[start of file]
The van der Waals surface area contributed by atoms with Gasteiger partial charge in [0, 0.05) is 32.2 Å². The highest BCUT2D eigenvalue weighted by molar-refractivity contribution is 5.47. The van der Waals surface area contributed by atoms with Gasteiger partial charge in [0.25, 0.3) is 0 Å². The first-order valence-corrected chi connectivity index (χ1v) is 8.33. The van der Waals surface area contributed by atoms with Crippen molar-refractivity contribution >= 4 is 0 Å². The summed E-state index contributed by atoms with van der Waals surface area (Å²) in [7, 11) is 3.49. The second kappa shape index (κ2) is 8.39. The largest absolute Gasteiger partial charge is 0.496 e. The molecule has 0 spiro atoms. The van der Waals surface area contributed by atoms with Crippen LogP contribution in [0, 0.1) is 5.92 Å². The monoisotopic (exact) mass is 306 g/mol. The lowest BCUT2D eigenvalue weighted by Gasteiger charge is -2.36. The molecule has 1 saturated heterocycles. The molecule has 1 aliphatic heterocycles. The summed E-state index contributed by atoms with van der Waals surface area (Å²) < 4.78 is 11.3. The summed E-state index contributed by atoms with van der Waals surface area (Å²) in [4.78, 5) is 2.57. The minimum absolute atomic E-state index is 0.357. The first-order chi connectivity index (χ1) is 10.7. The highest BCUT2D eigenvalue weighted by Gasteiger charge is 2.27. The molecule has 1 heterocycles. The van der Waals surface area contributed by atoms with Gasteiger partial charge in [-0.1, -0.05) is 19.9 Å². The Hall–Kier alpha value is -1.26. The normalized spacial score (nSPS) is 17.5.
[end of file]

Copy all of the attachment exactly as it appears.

The van der Waals surface area contributed by atoms with Gasteiger partial charge in [0, 0.05) is 32.2 Å². The highest BCUT2D eigenvalue weighted by molar-refractivity contribution is 5.47. The van der Waals surface area contributed by atoms with Gasteiger partial charge in [0.25, 0.3) is 0 Å². The first-order valence-corrected chi connectivity index (χ1v) is 8.33. The van der Waals surface area contributed by atoms with Crippen molar-refractivity contribution >= 4 is 0 Å². The summed E-state index contributed by atoms with van der Waals surface area (Å²) in [7, 11) is 3.49. The second kappa shape index (κ2) is 8.39. The largest absolute Gasteiger partial charge is 0.496 e. The molecule has 0 spiro atoms. The van der Waals surface area contributed by atoms with Crippen LogP contribution in [0, 0.1) is 5.92 Å². The monoisotopic (exact) mass is 306 g/mol. The lowest BCUT2D eigenvalue weighted by Gasteiger charge is -2.36. The molecule has 1 saturated heterocycles. The molecule has 1 aliphatic heterocycles. The summed E-state index contributed by atoms with van der Waals surface area (Å²) < 4.78 is 11.3. The summed E-state index contributed by atoms with van der Waals surface area (Å²) in [4.78, 5) is 2.57. The minimum absolute atomic E-state index is 0.357. The first-order chi connectivity index (χ1) is 10.7. The highest BCUT2D eigenvalue weighted by Gasteiger charge is 2.27. The molecule has 1 heterocycles. The van der Waals surface area contributed by atoms with Gasteiger partial charge in [-0.1, -0.05) is 19.9 Å². The Hall–Kier alpha value is -1.26. The normalized spacial score (nSPS) is 17.5.